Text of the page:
My three biggest camera mistakes

Discussion in 'Digital Photography' started by RichA, May 4, 2014.

  1. RichA

    Guest Guest

    there's no need, since it's quite clear.
    Guest, May 14, 2014
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  2. RichA

    Guest Guest

    back to your usual ad hominems, always the sign of nothing to refute.

    in any event, i say read it again when people fail to understand what
    is written. there is nothing unclear about what i wrote.

    it's the psychology of bidding and is well known in auction circles and
    even ebay suggests it as a strategy. it's nothing new.

    low initial bids gets people bidding early because they think they
    might get something for a really cheap price. items with bids fuels
    more bids and the items often end up in a bidding war and sell for a
    higher price than had the person started with a higher initial price.

    this is such a well established strategy that i'm surprised you haven't
    heard of it.
    there is no need to do another study since there already have been
    numerous such studies.

    once again, you have no idea what you're talking about, although you do
    get credit for at least understanding the strategy.
    actually it does pertain to cameras as well as most consumer
    electronics because they're very popular items that are in high demand
    and will usually get a lot of bidding activity, especially is the price
    is low. who wouldn't want a canon or nikon slr for cheap?

    where this strategy does not apply is for obscure or niche products
    that won't get very many bids no matter what anyone does or generic
    products where there are dozens, if not hundreds of similar items from
    multiple sellers. those generally should not have a very low initial
    bid, and are often priced about what they're worth because they won't
    get very many bids because of that very reason.

    the original listing was for a canon slr, which will absolutely benefit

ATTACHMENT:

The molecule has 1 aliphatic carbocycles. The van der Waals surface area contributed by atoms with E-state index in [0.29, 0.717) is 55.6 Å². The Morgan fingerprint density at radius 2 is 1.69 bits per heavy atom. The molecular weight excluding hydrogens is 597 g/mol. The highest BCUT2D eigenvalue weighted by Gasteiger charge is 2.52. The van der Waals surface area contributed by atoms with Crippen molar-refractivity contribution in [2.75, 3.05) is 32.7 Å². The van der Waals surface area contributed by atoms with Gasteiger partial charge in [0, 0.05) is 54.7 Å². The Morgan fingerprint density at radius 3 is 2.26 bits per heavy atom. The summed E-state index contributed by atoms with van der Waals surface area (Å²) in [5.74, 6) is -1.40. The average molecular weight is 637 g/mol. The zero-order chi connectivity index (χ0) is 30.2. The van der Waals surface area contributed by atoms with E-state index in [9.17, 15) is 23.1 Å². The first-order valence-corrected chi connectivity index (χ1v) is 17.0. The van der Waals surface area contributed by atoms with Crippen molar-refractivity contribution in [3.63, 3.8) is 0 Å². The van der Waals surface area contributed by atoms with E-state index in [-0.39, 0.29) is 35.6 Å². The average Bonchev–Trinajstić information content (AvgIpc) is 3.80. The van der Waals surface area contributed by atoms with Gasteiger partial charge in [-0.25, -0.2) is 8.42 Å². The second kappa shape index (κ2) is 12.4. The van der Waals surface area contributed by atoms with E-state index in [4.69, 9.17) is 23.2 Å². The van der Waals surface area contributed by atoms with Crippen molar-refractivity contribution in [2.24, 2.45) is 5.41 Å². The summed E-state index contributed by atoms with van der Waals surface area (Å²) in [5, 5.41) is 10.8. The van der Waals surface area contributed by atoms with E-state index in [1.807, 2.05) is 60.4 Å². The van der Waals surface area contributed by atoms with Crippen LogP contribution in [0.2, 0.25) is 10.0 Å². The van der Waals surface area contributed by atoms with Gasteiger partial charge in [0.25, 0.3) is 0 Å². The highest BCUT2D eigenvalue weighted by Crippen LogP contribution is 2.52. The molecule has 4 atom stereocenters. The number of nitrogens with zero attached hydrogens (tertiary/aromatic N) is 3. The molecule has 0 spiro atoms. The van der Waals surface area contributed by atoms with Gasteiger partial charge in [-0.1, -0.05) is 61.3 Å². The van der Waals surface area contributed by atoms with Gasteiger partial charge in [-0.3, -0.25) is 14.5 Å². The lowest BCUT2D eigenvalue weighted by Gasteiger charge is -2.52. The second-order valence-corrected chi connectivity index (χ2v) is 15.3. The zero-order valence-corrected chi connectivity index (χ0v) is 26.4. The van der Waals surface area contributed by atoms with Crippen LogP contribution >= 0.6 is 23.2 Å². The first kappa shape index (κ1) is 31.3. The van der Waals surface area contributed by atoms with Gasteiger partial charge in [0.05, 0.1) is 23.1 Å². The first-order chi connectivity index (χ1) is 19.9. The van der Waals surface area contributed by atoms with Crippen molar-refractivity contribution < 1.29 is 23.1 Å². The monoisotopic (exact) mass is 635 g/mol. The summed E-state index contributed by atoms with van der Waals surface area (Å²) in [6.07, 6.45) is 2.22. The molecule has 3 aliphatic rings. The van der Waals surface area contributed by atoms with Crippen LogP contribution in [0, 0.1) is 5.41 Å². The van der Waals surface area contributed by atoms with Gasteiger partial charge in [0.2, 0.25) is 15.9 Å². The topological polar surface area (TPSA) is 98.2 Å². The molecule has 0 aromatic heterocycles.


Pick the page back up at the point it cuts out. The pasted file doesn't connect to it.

from a low starting price.
    Guest, May 14, 2014
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  3. RichA

    Tony Cooper Guest

    Pot, kettle, black.
    It's not unclear to someone reading my explanation, but your comment
    was not at all clear.
    When will you cite these studies?
    I don't know what I'm talking about, but I can explain what you
    Most go unsold or sold for cheap.
    Switching horses in mid-stream? Now it's a low starting price by the
    seller, not low initial bids by the buyer.

    A low starting price does nothing to control how much the bids will
    be. It could result in the minimum bid or a high bid in an attempt to
    close out the bidding.
    Tony Cooper, May 15, 2014
  4. RichA

    Guest Guest

    i never resort to insults unless someone insults me first, which you
    normally do.
    what part wasn't clear?

    it was a once sentence summary and quite clear.

    it's also fairly obvious to anyone who has used ebay or other auctions
    more than occasionally. one need not dig into the literature to figure
    it out.
    here's just two:

    Counter to the "start high, end high" effect of anchors in individual
    judgments and dyadic negotiations, 6 studies using a diverse set of
    methodologies document how and why, in the social setting of
    auctions, lower starting prices result in higher final prices. Three
    processes contribute to this effect. First, lower starting prices
    reduce barriers to entry, which increase traffic and generate higher
    final prices. Second, lower starting prices entice bidders to invest
    time and energy (creating sunk costs) and, consequently, escalate
    their commitments. Third, the traffic generated by lower starting
    prices can lead bidders to infer value in the item, thereby
    explaining previous findings that traffic begets more traffic.

    In a paper published in the Journal of Personality and Social
    Psychology, the researchers show that low rather than high opening
    bids‹for a variety of products from shirts to fancy rugs in online
    auctions‹generate high selling prices, demonstrating a reversal of